Keywords: oil palm, land-use change, deforestation, socioeconomic factors, Indonesia, government policy, Land Economics/Use,
    Date: 2014–08
  10. By: Durand-Morat, Alvaro ; Chavez, Eddie ; Wailes, Eric
    Abstract: Genetically-modified (GM) rice is an important technology surrounded with controversy and uncertainty, hence it warrants more in-depth analysis. While GM rice is considered by its supporters as having promising potential, many still remain passionately against its use. This study assesses the impacts of GM rice commercialization on the global rice market. We use the Arkansas Global Rice Model (AGRM) and the RICEFLOW model to provide stochastic and dynamic analyses. Scenarios of adoption, diffusion and acceptance of Bt (Bacillus thuringiensis) rice by Bangladesh, China, Indonesia, Nigeria, and the Philippines are compared against baseline projections. The results focus on world trade, world and domestic prices, resource savings, domestic production, consumption, and stocks. Bt rice adoption has the potential to significantly impact the global and national rice economies. Total rice trade, international price, and domestic prices decline as global rice production, consumption, and stocks expand.
    Keywords: GM rice, food security, technology change, Agricultural and Food Policy, Demand and Price Analysis, Environmental Economics and Policy, Political Economy, Research and Development/Tech Change/Emerging Technologies, Q16, Q55,
    Date: 2015
  11. By: Djanibekov, Utkur ; Villamor, Grace B.
    Abstract: We investigated the economic attractiveness of different land uses and possible payments for carbon in rubber monoculture and agroforest, and biodiversity in agroforest under revenue uncertainty in Jambi, Indonesia. A multi-period programming with Monte Carlo simulation and Brownian motion were used. Findings showed that farm incomes would substantially vary, and to mitigate uncertainty the farmland would be diversified. Further increase in carbon prices would result in enhancing the area of rubber monoculture and would lead to possible trade-off in agrobiodiversity. When the payments for ecosystem services are targeted for agroforest then its returns would increase and reduce farm income variability.
    Keywords: Payments for ecosystem services, revenue risk, trade-offs, Land Economics/Use, Risk and Uncertainty,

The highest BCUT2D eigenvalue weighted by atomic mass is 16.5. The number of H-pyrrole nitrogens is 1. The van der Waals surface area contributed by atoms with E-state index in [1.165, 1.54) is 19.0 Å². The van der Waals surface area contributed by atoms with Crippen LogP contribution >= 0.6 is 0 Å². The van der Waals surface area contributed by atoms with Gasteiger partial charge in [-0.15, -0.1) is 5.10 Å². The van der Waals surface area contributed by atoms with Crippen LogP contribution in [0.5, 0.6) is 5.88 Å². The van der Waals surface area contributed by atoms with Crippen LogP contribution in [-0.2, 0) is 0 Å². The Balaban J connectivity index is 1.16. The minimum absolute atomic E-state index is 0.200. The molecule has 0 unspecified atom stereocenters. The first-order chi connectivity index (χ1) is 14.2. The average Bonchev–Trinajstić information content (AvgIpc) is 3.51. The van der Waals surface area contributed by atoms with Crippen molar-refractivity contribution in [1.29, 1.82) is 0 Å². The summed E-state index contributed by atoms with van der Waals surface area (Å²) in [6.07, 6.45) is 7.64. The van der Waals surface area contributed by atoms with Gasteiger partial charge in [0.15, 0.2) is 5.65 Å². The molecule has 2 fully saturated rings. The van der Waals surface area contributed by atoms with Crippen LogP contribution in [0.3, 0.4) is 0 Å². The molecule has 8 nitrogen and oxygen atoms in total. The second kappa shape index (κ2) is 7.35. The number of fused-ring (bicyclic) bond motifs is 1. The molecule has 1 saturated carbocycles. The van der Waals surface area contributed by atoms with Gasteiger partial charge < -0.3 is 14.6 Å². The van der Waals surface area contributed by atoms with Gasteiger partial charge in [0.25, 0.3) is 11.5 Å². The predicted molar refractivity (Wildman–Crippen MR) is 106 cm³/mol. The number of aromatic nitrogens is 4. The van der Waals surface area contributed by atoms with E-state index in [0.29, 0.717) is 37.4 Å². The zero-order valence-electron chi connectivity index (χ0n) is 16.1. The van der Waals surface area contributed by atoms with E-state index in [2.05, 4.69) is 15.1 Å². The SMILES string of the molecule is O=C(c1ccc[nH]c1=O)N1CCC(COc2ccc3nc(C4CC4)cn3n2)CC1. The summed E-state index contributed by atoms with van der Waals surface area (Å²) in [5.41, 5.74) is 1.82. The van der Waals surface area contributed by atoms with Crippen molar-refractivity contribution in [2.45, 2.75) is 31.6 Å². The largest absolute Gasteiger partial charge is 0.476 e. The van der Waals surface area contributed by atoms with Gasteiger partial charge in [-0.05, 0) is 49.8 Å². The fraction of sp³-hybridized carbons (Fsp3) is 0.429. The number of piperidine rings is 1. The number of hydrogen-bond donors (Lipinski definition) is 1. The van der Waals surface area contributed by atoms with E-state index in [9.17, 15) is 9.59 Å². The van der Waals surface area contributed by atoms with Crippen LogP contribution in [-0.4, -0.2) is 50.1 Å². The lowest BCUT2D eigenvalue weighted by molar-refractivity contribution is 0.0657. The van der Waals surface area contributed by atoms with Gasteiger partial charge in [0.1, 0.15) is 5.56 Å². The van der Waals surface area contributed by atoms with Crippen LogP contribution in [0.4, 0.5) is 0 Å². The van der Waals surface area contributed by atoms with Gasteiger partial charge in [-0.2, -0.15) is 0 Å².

Date: 2014–08
  12. By: Ken Miyajima ; Madhusudan Mohanty ; James Yetman
    Abstract: This paper reviews the role of long-term interest rates in international monetary transmission and related policy challenges in the wake of exceptionally easy US monetary policy. It employs a panel VAR model to examine the impact of a very low US term premium on relatively small open Asian economies. The results show that unconventional US monetary policy spills over to Asia mainly through low domestic bond yields and rapid growth of domestic bank credit. Financial integration does not appear to reduce the control of national monetary authorities over short-term policy rates. However, it does compromise control over long-term rates that are key determinants of economic activity. In light of the results, the paper reviews potential policy options to deal with volatile term and risk premiums.
    Keywords: Asian economies, international monetary transmission, long term interest rates, monetary policy, risk premium
    Date: 2014–12
  13. By: Serafica, Ramonette B.
    Abstract: There is now broad consensus that the Philippines should aim to have a globally competitive services sector. Applying Porter`s framework on creating national competitive advantage (the diamond), this paper presents a comprehensive government strategy recognizing that it has an important albeit partial role in attaining the national vision for services. Moreover, it emphasizes that the proper role for government policy toward industry is to stimulate dynamism and upgrading. The strategy covers four interdependent sets of policies that influence national advantage, namely, policies to enhance a country`s position in the factors of production relevant to the industry, policies that raise the quality of domestic demand necessary for constant upgrading, policies to ensure the presence of supporting and related industries, and policies to influence competitive behavior through firm strategy, structure, and rivalry.